Most Popular Ways to Get Rid of Bad Breath

By: peterhutch

Many rumors circulate from time to time about the cause of chronic bad breath, or halitosis. Does it emanate from the mouth or actually from somewhere in the gastrointestinal tract? You can almost rule out the theory of bad breath(BB) coming from places other than the mouth. The esophagus is collapsed normally and air can only escape in the form of the occasional burp! If your mouth and teeth are healthy (unhealthy or infected gums and teeth would be an immediate cause of bad breath) you should first check the dorsum, or that area on the back of the tongue.

Chronic bad breath is most often caused by bacteria or gum disease. There are some clinics that can perform specialized testing to determine which strain of bacteria is causing the bad breath and then prescribe a personalized treatment. Chronic halitosis can also be caused by certain drugs and medical conditions. If you have a case of bad breath that just won't quit, have a dental exam as well as a physical.

Bad breath often strikes when people aren't properly taking care of their oral health. The odor is usually caused by decaying food particles and bacteria in your mouth. That's why brushing and flossing your teeth is so important, but don't forget to gently brush your tongue to get rid of even more bacteria.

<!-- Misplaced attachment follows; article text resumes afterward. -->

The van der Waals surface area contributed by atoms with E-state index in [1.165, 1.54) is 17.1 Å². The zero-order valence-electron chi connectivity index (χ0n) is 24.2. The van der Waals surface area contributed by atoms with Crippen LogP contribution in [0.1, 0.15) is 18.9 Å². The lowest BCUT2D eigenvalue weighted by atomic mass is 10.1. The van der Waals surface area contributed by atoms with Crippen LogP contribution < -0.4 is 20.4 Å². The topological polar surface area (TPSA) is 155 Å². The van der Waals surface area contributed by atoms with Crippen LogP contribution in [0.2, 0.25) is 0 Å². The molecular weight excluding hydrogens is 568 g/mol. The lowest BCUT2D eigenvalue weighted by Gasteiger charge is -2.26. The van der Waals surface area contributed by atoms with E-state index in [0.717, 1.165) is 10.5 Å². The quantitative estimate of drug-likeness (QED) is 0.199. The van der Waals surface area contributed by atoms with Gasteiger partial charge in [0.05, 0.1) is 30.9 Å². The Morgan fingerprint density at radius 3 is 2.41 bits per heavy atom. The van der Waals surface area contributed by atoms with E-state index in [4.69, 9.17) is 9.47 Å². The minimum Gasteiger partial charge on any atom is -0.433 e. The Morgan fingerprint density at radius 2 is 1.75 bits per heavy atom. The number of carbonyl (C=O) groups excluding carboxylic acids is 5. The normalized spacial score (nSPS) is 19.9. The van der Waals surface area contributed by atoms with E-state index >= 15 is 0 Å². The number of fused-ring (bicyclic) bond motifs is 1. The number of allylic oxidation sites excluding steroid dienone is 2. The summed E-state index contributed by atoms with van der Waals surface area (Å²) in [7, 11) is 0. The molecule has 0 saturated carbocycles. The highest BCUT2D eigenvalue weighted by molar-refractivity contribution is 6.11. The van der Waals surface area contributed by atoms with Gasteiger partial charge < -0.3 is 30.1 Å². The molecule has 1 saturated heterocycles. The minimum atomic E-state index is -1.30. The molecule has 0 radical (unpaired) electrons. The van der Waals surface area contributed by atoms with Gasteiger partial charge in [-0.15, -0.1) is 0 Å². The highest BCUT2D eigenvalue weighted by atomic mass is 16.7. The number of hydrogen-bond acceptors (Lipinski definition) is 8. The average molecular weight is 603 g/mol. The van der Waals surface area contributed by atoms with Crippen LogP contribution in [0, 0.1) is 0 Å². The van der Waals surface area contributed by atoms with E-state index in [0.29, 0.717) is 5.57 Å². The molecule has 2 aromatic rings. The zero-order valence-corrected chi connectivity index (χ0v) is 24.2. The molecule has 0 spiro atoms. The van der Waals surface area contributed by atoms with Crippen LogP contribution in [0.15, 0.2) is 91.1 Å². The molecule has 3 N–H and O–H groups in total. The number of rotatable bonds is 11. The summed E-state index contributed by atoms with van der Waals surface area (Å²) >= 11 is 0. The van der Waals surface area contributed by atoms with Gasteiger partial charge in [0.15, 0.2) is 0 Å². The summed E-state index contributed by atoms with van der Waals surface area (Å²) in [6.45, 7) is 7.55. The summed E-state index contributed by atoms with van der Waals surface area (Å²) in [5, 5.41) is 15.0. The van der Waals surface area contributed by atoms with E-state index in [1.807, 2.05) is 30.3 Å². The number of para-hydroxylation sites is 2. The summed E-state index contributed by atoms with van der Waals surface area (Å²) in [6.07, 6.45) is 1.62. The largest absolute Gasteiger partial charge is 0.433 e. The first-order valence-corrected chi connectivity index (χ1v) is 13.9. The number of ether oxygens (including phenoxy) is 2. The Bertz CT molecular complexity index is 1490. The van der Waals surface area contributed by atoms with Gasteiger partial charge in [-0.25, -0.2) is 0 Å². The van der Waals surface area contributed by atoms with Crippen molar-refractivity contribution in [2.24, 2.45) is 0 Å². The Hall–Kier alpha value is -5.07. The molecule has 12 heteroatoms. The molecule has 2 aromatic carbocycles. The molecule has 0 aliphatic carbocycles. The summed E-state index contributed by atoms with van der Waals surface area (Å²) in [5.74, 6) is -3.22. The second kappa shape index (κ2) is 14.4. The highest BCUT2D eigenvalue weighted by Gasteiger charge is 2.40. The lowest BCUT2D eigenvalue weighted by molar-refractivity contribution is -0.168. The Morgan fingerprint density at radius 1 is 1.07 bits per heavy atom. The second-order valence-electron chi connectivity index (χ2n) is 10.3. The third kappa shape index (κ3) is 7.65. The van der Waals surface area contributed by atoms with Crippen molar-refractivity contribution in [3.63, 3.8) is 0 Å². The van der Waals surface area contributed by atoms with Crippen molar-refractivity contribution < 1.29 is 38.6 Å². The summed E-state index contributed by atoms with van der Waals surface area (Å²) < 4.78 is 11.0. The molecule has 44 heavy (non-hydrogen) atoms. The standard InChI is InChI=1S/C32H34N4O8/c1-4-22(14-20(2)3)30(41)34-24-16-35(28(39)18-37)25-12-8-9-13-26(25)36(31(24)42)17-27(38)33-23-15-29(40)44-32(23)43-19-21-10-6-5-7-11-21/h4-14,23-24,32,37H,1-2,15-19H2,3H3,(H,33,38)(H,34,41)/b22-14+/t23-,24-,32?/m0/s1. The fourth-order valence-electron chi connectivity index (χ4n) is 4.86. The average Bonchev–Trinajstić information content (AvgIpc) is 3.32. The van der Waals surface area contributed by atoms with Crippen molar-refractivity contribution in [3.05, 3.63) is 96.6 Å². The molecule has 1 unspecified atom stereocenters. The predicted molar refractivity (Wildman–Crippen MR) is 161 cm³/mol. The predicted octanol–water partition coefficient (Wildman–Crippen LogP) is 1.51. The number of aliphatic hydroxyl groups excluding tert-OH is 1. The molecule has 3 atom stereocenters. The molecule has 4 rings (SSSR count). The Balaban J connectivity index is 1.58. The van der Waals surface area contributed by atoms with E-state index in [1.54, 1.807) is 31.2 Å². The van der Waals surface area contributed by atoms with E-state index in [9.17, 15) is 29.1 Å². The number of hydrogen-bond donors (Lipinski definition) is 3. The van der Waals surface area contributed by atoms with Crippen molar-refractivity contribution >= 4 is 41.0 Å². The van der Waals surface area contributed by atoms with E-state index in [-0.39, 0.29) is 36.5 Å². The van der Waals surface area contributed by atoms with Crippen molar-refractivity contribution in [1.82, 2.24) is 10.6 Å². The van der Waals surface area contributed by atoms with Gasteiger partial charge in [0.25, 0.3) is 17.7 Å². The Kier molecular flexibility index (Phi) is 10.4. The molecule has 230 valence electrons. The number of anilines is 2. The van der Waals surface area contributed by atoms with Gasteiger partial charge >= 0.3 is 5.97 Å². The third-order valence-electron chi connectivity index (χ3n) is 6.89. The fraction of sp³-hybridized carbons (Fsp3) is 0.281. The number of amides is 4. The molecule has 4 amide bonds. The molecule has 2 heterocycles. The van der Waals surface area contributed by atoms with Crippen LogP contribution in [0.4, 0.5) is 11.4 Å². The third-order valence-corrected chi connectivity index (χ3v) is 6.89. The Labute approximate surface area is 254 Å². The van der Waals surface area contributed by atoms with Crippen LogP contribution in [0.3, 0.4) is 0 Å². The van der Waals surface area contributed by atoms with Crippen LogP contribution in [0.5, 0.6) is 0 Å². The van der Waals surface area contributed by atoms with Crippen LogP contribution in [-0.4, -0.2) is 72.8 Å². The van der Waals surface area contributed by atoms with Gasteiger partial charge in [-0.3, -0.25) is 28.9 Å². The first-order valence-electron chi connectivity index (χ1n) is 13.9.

The best way to keep bad breath in check is to floss and brush after every meal. Be sure to also brush your entire tongue, all the way toward the back of your mouth, which is often the source of really smelly breath. But what do you do when you're miles from the safety of your own bathroom and absent the proper tools to halt your halitosis? Well, don't give up. Here are a few suggestions if you're out and about.

One of the easiest ways for a quick fix to your breath would be to keep some parsley handy. The green leafy herb that so many people use for garnish actually has a very productive purpose. Chewing on a sprig of parsley helps to absorb the substances that create the lack of freshness in your mouth, and as a bonus has several vitamins that your body could use anyway.

You also want to drink plenty of water. It's especially important to brush and floss at night, when production of saliva slows down causing 'dry mouth.' Buy a tongue-scraper and use it in combination with brushing your tongue. Sugarless gum also does an excellent job of cleaning out the crevices where bacteria like to breed

Brushing your teeth is fine, but for those hard to reach places where bacteria grow over-night, mouth wash is the way to get to do it. Gargle for at least 30 seconds in the morning, making sure to get as far down your throat as possible. Rinse with water afterwards to make sure all of the junk is flushed out.

Poor oral hygiene leads to bad breath because when you leave food particles in your mouth, these pieces of food can rot and start to smell. The food particles may begin to collect bacteria, which can be smelly, too. Plus, by not brushing your teeth regularly, plaque (a sticky, colorless film) builds up on your teeth. Plaque is a great place for bacteria to live and yet another reason why breath can turn foul.

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